The Spirit of the Oyster South
It's an opportune time to be an oyster enthusiast in the South.
Although many Gulf and Southeastern states have longstanding oyster ventures, the industry is being shaken up by new faces, places, and ideas. A new entity has emerged from this energy. Its name: The Oyster South. Its purpose: building a community around southern family oyster farms.
Oyster South is a non-profit organization that's comprised of oyster farmers, academics, restaurateurs, and media folks who are committed to the growth of southern oyster culture and community. The cross-sector collective not only fills a geographic gap between the ECSGA and PCSGA, but also reflects the new collaborative spirit between producers, operators, and consumers. I flew down to Atlanta in January and hitched a ride with Oyster South co-founder/board member Ted Golden, aka @FoodieBuddha, to Auburn University to participate in the inaugural Oyster South Symposium.
The gathering consisted of a diverse swath of stakeholders, from professional oyster shuckers to Sea Grant representatives. The agenda was packed with interesting talks. Each state had an opportunity to share updates about the development, or lack thereof, in their aquaculture sector. Louisiana and Alabama are the trailblazers of the oyster farming movement, and North Carolina and Florida also are growing rapidly. Things (legislation, namely) seem to be more complicated in other states such as Texas and Mississippi, and marine resource representatives admit that there's a lot of catching up to do.
Chefs also had a voice during the two-day symposium. Chef Ryan Prewitt (shown above) from Pêche in New Orleans shared his perspective about working closely with local growers to source the best oysters for his raw bar. His thoughts were echoed by Bryan Rackley, partner/co-founder of Oyster South and Kimball House's Oyster Situation Director Person. Jim Smith, Executive Chef of the State of Alabama and Top Chef contestant also offered up some great suggestions about how to work with your state government to promote oysters. It was a real treat to have such a stellar group of chefs and foodservice professionals at the gathering, and being able to spend more time with them at the Alabama Oyster Social in the evening.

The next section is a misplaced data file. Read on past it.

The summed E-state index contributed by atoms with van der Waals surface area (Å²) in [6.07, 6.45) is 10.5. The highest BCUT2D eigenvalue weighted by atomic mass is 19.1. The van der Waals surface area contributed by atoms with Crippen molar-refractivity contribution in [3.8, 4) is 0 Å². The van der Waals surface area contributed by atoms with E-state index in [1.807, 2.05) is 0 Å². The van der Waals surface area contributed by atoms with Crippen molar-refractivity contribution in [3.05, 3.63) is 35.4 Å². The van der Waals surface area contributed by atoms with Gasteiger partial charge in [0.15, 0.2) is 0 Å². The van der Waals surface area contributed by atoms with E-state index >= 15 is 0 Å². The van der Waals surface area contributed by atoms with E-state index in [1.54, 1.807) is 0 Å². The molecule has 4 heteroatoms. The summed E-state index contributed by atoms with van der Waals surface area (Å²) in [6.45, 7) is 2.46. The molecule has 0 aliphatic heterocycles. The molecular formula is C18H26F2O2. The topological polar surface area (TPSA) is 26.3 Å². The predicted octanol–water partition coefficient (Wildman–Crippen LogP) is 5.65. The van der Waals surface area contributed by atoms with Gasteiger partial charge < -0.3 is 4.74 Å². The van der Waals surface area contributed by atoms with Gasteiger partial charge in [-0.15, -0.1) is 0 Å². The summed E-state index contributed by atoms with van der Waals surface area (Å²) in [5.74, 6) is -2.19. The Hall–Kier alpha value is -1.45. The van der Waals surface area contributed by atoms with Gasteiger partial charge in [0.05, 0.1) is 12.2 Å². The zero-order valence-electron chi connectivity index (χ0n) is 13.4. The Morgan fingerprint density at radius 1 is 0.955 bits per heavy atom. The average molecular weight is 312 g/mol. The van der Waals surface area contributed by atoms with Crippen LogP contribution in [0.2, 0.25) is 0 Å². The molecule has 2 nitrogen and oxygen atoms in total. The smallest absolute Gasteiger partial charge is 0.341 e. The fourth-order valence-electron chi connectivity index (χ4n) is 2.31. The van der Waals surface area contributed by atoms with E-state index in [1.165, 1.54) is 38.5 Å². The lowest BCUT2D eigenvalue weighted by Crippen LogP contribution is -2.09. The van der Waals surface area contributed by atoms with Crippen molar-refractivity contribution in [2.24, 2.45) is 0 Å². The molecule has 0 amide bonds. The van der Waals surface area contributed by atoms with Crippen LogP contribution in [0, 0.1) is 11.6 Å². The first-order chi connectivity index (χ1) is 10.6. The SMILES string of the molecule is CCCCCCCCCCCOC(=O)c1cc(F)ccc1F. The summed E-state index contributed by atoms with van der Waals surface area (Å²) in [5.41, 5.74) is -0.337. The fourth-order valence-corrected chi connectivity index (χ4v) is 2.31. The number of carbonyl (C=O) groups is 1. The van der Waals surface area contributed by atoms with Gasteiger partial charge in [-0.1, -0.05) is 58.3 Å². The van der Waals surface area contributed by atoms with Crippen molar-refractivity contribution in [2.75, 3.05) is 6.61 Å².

For oyster farming to happen just about anywhere nowadays comes down to one key component: seed. That is why I found the presentations, "Oyster Hatcheries in the South" by Scott Rikard from Auburn University and "Bottle Nursery Components and Operation for Small Oyster Seed Production" by John Supan from Louisiana State University to be especially interesting. If you're thinking about starting up an oyster business, it'll be worth your while to watch.
After the first day of class—the venue made me feel like we were all going back to school—the group was let out to refresh themselves in the brisk 40-degree January air. It certainly felt nice, but I wasn't expecting Alabama to be this chilly!
Jay Styron of Carolina Mariculture lugged out a large white and blue sack of his Cedar Island Selects to the courtyard. As soon as he and Bill Walton had an oyster and knife in hand, a cluster of hungry symposium attendees started circling around the two. The Cedar Island Select—not to be confused with Cedar Islands from Rhode Island—was a brand new specimen for me. It would be my second-ever North Carolinian oyster encounter (the first being Cape Hatteras), and I was very eager to try it.
Bill handed me a pillowy cream-colored oyster. It had a lovely deep cup and felt heavy in my hand. The Cedar Island Select's icy, ocean-breezy brine tastes more saline than I had imagined it would be although not overbearing. The fully opaque, about-to-spill-over-the-shell meat had marvelously dense and springy texture. The freshness was palpable. I felt a strange sensation while enjoying this oyster. It didn't actually feel like I was eating an oyster at all! Instead, I was snacking on a luscious sea scallop or lump crab meat. Sea-sweet, supple, and savory. The Cedar Island Select is what I imagine when I hear the phrase, "fruit of the sea," and I couldn't get enough.
Although our hands and toes were growing numb from the cold, my senses were wide awake.
I'm newly convinced that not only is it better to enjoy oysters when it's cold but also eating them in the cold (and maybe while you're cold). Oysters in the summertime is sooooo overrated.
Side note: if you are ever handed a freshly shucked oyster by Bill Walton (aka Doctor Oyster), I suggest you accept it. There aren't many times in your life when you'll be offered a perfectly shucked oyster sprinkled with super fresh oyster knowledge.
On day two, I gave my presentation, #OysterLove: 2017 Trends Forecast, which focuses on a few trends that I see are impacting consumer and B2B marketing efforts. Since that talk, I've seen some growers take my advice to heart and really up their marketing and social media game. (Btw: if you're interested in getting access to the presentation, shoot me an email.)
All and all, I learned a TON at the Oyster South Symposium. More importantly, I got to meet some remarkable growers, chefs, and thought leaders in the oyster space. It's a really unique networking opportunity and would definitely go again.
Should I Join the Oyster South?
The short answer is YES. You and anyone who is interested in supporting the growth of the southern oyster industry should join. If you are a current grower or aspiring one based in the South (or have a business that supports the oyster industry), membership is currently just $35/year. Sign up at on their website.